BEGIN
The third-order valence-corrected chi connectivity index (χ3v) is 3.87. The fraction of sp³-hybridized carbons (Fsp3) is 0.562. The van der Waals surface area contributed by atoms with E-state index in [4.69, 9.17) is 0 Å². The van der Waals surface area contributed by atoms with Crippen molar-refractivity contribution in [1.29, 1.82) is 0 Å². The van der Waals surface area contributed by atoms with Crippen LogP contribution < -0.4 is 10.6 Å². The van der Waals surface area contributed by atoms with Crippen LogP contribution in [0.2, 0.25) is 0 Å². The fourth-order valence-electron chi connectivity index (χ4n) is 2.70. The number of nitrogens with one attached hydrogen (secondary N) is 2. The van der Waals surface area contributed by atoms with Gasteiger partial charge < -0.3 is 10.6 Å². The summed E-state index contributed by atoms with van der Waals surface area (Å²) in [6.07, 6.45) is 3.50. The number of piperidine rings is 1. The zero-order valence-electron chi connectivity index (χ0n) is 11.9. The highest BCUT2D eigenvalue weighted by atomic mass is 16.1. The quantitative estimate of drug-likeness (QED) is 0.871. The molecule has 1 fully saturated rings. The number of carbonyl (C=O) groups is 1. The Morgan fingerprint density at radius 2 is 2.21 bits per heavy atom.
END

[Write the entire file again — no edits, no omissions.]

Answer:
The third-order valence-corrected chi connectivity index (χ3v) is 3.87. The fraction of sp³-hybridized carbons (Fsp3) is 0.562. The van der Waals surface area contributed by atoms with E-state index in [4.69, 9.17) is 0 Å². The van der Waals surface area contributed by atoms with Crippen molar-refractivity contribution in [1.29, 1.82) is 0 Å². The van der Waals surface area contributed by atoms with Crippen LogP contribution < -0.4 is 10.6 Å². The van der Waals surface area contributed by atoms with Crippen LogP contribution in [0.2, 0.25) is 0 Å². The fourth-order valence-electron chi connectivity index (χ4n) is 2.70. The number of nitrogens with one attached hydrogen (secondary N) is 2. The van der Waals surface area contributed by atoms with Gasteiger partial charge < -0.3 is 10.6 Å². The summed E-state index contributed by atoms with van der Waals surface area (Å²) in [6.07, 6.45) is 3.50. The number of piperidine rings is 1. The zero-order valence-electron chi connectivity index (χ0n) is 11.9. The highest BCUT2D eigenvalue weighted by atomic mass is 16.1. The quantitative estimate of drug-likeness (QED) is 0.871. The molecule has 1 fully saturated rings. The number of carbonyl (C=O) groups is 1. The Morgan fingerprint density at radius 2 is 2.21 bits per heavy atom.